HOW DOES İT WORK?
No one really knows for certain how minoxidil works to promote hair growth. Even so, there are some theories, based on scientific research. First, minoxidil is a vasodilator, meaning that it opens up blood vessels in the scalp. Blood can thus circulate more freely to the scalp and deliver more oxygen and nutrients to the hair follicles. The net effect may be to jolt hair follicles from their resting phase into their grovvth phase.
Second, minoxidil enlarges withered (miniaturized) hair follicles. Miniaturization occurs when androgens and other factors gradually shrink the hair follicles, choking off hair grovvth. By enlarging the hair follicle, minoxidil extends the life of the hairgrovving cycle and gets hair grovving again.
And third, minoxidil appears to promote celi division in keratinocytes, particularly those located in and around the hair follicle. Keratinocytes are cells that produce the hair protein keratin.
MINOXIDIL AND ANDROGENETİC ALOPECİA
Currently, minoxidil is the only medically approved treatment for women with androgenetic alopecia (hereditary hair loss). It appears to work very effectively for women. Here’s a look at some of the research:
Regrows hain The earliest studies on minoxidil were conducted in 1982 and 1983 by Upjohn, the makers of Rogaine. In clinical trials at twenty seven medical centers across the country, a 2 percent solution of topical minoxidil or a placebo was given to 2,300 participants (mostly men and a few women), aged eighteen to forty nine. The studies lasted four months, and by the end of the research period, 39 percent of the minoxidil group were showing new hair growthsome of it quite dense.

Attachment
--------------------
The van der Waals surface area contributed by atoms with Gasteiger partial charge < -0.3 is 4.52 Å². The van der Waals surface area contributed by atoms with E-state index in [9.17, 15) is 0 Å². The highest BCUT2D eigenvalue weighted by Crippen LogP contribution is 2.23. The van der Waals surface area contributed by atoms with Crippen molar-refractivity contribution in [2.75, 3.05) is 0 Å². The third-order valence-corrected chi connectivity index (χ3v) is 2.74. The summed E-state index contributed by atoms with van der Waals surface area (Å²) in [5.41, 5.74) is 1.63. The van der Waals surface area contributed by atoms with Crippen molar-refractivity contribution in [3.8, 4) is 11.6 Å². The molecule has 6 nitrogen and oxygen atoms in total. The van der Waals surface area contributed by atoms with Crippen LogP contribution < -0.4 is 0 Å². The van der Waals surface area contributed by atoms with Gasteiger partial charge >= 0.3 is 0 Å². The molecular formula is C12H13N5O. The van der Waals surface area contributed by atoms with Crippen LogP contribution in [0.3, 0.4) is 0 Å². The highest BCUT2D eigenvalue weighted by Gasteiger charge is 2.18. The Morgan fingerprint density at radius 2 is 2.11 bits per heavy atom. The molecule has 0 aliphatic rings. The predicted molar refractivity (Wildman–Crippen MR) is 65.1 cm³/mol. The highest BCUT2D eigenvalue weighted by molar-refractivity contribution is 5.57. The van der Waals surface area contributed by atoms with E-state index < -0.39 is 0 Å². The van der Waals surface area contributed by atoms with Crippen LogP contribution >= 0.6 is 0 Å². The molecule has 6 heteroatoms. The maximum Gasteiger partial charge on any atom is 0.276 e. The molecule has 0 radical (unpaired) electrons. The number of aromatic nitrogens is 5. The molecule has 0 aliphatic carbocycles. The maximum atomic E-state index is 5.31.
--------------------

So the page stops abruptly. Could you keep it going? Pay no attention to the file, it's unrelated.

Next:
Studies with mostly vvomen were conducted later. In 1993, Upjohn tested 2 percent minoxidil in a study of 294 vvomen in ten centers throughout Europe. Ali suffering from androgenetic alopecia, the vvomen were divided into a minoxidil group and a placebo group. The study lasted thirty two vveeks. Forty four percent of those vvomen in the 2 percent minoxidil group achieved new hair grovvth, compared to 29 percent in the placebo group.
A similar study vvas conducted in 1994 at the University of Texas in San Antonio. In eleven centers throughout the United States, 256 vvomen (ages eighteen to forty five) vvith androgenetic alopecia applied 2 percent minoxidil or a placebo to their scalps tvvice daily for thirty tvvo vveeks. Approximately 63 percent of the minoxidil treated vvomen showed minimal to moderate regrovvth. Those in the placebo group did not fare as vvell. Increases scalp coverage. Topical minoxidil increases the number of hairs on your head, according to several well designed studies.